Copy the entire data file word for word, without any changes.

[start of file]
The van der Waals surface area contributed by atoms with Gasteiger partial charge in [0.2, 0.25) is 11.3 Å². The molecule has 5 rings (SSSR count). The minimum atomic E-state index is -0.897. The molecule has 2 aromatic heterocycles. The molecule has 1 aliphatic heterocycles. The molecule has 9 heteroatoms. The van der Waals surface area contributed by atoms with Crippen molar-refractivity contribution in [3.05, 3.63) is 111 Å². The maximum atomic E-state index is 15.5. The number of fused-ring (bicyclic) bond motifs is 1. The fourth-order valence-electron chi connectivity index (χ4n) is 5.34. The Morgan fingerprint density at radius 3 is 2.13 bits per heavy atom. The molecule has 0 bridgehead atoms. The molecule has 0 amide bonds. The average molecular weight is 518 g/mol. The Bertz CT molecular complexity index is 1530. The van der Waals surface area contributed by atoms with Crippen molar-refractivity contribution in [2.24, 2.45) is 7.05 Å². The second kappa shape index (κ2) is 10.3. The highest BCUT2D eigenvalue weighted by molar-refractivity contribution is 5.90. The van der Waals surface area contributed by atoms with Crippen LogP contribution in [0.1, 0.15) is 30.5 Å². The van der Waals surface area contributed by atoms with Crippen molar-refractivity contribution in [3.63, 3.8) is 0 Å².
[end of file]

The van der Waals surface area contributed by atoms with Gasteiger partial charge in [0.2, 0.25) is 11.3 Å². The molecule has 5 rings (SSSR count). The minimum atomic E-state index is -0.897. The molecule has 2 aromatic heterocycles. The molecule has 1 aliphatic heterocycles. The molecule has 9 heteroatoms. The van der Waals surface area contributed by atoms with Crippen molar-refractivity contribution in [3.05, 3.63) is 111 Å². The maximum atomic E-state index is 15.5. The number of fused-ring (bicyclic) bond motifs is 1. The fourth-order valence-electron chi connectivity index (χ4n) is 5.34. The Morgan fingerprint density at radius 3 is 2.13 bits per heavy atom. The molecule has 0 bridgehead atoms. The molecule has 0 amide bonds. The average molecular weight is 518 g/mol. The Bertz CT molecular complexity index is 1530. The van der Waals surface area contributed by atoms with Crippen molar-refractivity contribution in [2.24, 2.45) is 7.05 Å². The second kappa shape index (κ2) is 10.3. The highest BCUT2D eigenvalue weighted by molar-refractivity contribution is 5.90. The van der Waals surface area contributed by atoms with Crippen LogP contribution in [0.1, 0.15) is 30.5 Å². The van der Waals surface area contributed by atoms with Crippen molar-refractivity contribution in [3.63, 3.8) is 0 Å².